Posts Tagged ‘service schools’

Bringing the “service ethos” into schools is already making a difference

01/08/2012, 07:00:03 AM

by Kevan Jones

Last month Labour’s education and defence spokesmen, Stephen Twigg and Jim Murphy, outlined some ideas on how the role of the armed forces and the “service ethos” could be expanded across our education system.

Their ideas included having mentoring services run by veterans or reservists, increasing the number of former service personnel trained as teachers, having more Combined Cadet Forces (CCF) in state schools and developing specialist “service schools”, including academies, all in order to boost achievement and social mobility. This week Labour released a paper on the proposals as part of our policy review.

Perhaps predictably a chorus of groans followed the announcement, much of it from the Labour blogosphere, about how this showed Labour betraying its working class origins and aligning itself with “militaristic” values.  Not only do the criticisms misunderstand or misrepresent the aims of these ideas, but they fail to understand the military in ways that can be as short-sighted as they are offensive.

Many of the criticisms also overlooked the fact that many of the ideas proposed already exist to the huge benefit of schools in the state sector. I know this from the experience of Walker Technology College in Newcastle.

Walker Technology College was set up during the last Labour Government in 2009 as a pathfinder school, with a Combined Cadet Force (CCF) contingent of 20 cadets. It now has over 100 cadets enrolled and pupils have the opportunity to choose CCF as a curriculum subject.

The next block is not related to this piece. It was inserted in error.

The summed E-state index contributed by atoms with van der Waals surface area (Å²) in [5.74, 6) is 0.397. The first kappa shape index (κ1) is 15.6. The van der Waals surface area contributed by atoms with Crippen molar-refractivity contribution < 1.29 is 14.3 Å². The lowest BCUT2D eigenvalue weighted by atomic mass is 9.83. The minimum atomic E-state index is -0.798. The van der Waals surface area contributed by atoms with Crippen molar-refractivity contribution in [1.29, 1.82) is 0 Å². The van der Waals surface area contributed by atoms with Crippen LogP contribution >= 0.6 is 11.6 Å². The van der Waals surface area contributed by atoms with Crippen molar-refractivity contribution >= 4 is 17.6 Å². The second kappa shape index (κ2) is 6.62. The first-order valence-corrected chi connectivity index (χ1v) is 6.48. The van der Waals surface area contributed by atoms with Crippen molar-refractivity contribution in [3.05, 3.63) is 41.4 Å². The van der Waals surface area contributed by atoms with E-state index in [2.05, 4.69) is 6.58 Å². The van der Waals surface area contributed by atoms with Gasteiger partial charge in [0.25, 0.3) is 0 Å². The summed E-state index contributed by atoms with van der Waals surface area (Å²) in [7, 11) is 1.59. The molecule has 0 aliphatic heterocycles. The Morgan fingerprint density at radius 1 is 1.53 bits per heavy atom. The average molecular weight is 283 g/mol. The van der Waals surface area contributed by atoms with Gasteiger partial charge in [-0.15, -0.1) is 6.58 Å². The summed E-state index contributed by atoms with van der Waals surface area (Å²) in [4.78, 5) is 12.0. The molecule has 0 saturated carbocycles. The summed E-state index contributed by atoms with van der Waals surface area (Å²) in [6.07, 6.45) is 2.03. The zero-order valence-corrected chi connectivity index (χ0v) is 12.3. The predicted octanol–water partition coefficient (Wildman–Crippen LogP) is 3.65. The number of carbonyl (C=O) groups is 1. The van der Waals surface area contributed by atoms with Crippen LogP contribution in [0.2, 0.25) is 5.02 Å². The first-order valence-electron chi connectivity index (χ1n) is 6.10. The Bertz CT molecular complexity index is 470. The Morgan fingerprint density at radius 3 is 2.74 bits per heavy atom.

As part of this, students are able to achieve an army proficiency course accreditation, the Duke of Edinburgh award, a BTEC in public uniformed service and a young first aiders’ award. Since the course was established it has consistently proved to be one of the highest performing and popular awards in the school.

Hard-work, comradeship, respect, responsibility and team work are the essential “soft skills” that have the CCF contingent have brought to Walker College. The “service ethos” that underpins the CCF develops and hones this vital set of life skills, which are highly sought after in a jobs market that is only getting tougher for young people.

It is essential that we maximise the impressive leadership skills that service men and women develop during their time with the armed forces. The CCF course at Walker College has provided former service personnel with a challenging, fulfilling post-service career, which has been to the benefit of young people in Newcastle, increasing attainment, confidence and opportunity.


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